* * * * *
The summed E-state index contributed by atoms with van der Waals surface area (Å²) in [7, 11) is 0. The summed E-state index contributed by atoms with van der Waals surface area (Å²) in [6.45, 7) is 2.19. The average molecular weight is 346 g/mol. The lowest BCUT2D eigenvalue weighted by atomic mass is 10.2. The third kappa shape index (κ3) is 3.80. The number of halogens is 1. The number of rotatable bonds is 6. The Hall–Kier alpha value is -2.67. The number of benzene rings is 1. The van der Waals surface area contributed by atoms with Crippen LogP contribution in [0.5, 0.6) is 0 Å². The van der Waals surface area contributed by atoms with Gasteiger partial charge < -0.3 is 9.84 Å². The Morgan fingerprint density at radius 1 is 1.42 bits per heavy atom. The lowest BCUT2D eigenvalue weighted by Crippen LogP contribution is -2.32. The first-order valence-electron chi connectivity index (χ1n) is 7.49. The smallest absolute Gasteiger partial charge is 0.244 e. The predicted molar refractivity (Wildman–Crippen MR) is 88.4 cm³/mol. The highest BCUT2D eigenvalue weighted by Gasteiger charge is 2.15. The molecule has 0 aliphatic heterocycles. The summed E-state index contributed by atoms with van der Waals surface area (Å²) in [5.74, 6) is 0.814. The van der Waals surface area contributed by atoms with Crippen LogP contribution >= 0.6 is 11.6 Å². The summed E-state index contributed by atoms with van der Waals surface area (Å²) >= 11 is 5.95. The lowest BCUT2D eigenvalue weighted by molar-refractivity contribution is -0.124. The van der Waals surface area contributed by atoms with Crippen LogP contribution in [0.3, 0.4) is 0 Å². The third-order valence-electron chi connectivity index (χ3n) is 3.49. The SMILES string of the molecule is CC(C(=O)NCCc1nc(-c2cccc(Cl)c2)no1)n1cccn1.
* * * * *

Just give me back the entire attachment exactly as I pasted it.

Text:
The summed E-state index contributed by atoms with van der Waals surface area (Å²) in [7, 11) is 0. The summed E-state index contributed by atoms with van der Waals surface area (Å²) in [6.45, 7) is 2.19. The average molecular weight is 346 g/mol. The lowest BCUT2D eigenvalue weighted by atomic mass is 10.2. The third kappa shape index (κ3) is 3.80. The number of halogens is 1. The number of rotatable bonds is 6. The Hall–Kier alpha value is -2.67. The number of benzene rings is 1. The van der Waals surface area contributed by atoms with Crippen LogP contribution in [0.5, 0.6) is 0 Å². The van der Waals surface area contributed by atoms with Gasteiger partial charge < -0.3 is 9.84 Å². The Morgan fingerprint density at radius 1 is 1.42 bits per heavy atom. The lowest BCUT2D eigenvalue weighted by Crippen LogP contribution is -2.32. The first-order valence-electron chi connectivity index (χ1n) is 7.49. The smallest absolute Gasteiger partial charge is 0.244 e. The predicted molar refractivity (Wildman–Crippen MR) is 88.4 cm³/mol. The highest BCUT2D eigenvalue weighted by Gasteiger charge is 2.15. The molecule has 0 aliphatic heterocycles. The summed E-state index contributed by atoms with van der Waals surface area (Å²) in [5.74, 6) is 0.814. The van der Waals surface area contributed by atoms with Crippen LogP contribution >= 0.6 is 11.6 Å². The summed E-state index contributed by atoms with van der Waals surface area (Å²) >= 11 is 5.95. The lowest BCUT2D eigenvalue weighted by molar-refractivity contribution is -0.124. The van der Waals surface area contributed by atoms with Crippen LogP contribution in [0.3, 0.4) is 0 Å². The third-order valence-electron chi connectivity index (χ3n) is 3.49. The SMILES string of the molecule is CC(C(=O)NCCc1nc(-c2cccc(Cl)c2)no1)n1cccn1.